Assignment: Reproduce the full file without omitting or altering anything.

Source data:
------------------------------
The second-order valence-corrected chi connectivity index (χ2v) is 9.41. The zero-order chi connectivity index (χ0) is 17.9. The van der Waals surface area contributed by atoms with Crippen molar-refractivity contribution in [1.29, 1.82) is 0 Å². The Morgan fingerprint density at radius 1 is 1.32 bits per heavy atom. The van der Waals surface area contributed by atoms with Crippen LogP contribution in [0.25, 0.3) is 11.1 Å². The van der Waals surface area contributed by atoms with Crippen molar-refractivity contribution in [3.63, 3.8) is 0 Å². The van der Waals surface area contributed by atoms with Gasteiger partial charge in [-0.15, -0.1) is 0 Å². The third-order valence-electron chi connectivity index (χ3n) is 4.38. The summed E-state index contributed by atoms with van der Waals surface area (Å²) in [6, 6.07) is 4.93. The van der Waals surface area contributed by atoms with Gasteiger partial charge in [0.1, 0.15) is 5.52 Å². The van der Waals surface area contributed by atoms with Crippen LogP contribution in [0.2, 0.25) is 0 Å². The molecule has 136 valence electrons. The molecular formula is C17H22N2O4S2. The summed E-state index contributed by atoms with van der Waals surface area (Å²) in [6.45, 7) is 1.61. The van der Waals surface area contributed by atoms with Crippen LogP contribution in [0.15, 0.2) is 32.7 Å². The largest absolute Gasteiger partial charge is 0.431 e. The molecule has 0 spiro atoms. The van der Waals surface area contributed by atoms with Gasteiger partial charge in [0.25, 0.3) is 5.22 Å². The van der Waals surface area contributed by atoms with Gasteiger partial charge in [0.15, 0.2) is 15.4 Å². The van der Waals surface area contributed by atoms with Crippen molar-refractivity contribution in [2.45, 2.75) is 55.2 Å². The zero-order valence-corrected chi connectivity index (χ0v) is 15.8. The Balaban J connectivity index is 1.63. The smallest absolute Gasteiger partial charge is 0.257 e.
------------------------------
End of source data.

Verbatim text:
The second-order valence-corrected chi connectivity index (χ2v) is 9.41. The zero-order chi connectivity index (χ0) is 17.9. The van der Waals surface area contributed by atoms with Crippen molar-refractivity contribution in [1.29, 1.82) is 0 Å². The Morgan fingerprint density at radius 1 is 1.32 bits per heavy atom. The van der Waals surface area contributed by atoms with Crippen LogP contribution in [0.25, 0.3) is 11.1 Å². The van der Waals surface area contributed by atoms with Crippen molar-refractivity contribution in [3.63, 3.8) is 0 Å². The van der Waals surface area contributed by atoms with Gasteiger partial charge in [-0.15, -0.1) is 0 Å². The third-order valence-electron chi connectivity index (χ3n) is 4.38. The summed E-state index contributed by atoms with van der Waals surface area (Å²) in [6, 6.07) is 4.93. The van der Waals surface area contributed by atoms with Gasteiger partial charge in [0.1, 0.15) is 5.52 Å². The van der Waals surface area contributed by atoms with Crippen LogP contribution in [0.2, 0.25) is 0 Å². The molecule has 136 valence electrons. The molecular formula is C17H22N2O4S2. The summed E-state index contributed by atoms with van der Waals surface area (Å²) in [6.45, 7) is 1.61. The van der Waals surface area contributed by atoms with Crippen LogP contribution in [0.15, 0.2) is 32.7 Å². The largest absolute Gasteiger partial charge is 0.431 e. The molecule has 0 spiro atoms. The van der Waals surface area contributed by atoms with Gasteiger partial charge in [0.25, 0.3) is 5.22 Å². The van der Waals surface area contributed by atoms with Gasteiger partial charge in [0.15, 0.2) is 15.4 Å². The van der Waals surface area contributed by atoms with Crippen molar-refractivity contribution in [2.45, 2.75) is 55.2 Å². The zero-order valence-corrected chi connectivity index (χ0v) is 15.8. The Balaban J connectivity index is 1.63. The smallest absolute Gasteiger partial charge is 0.257 e.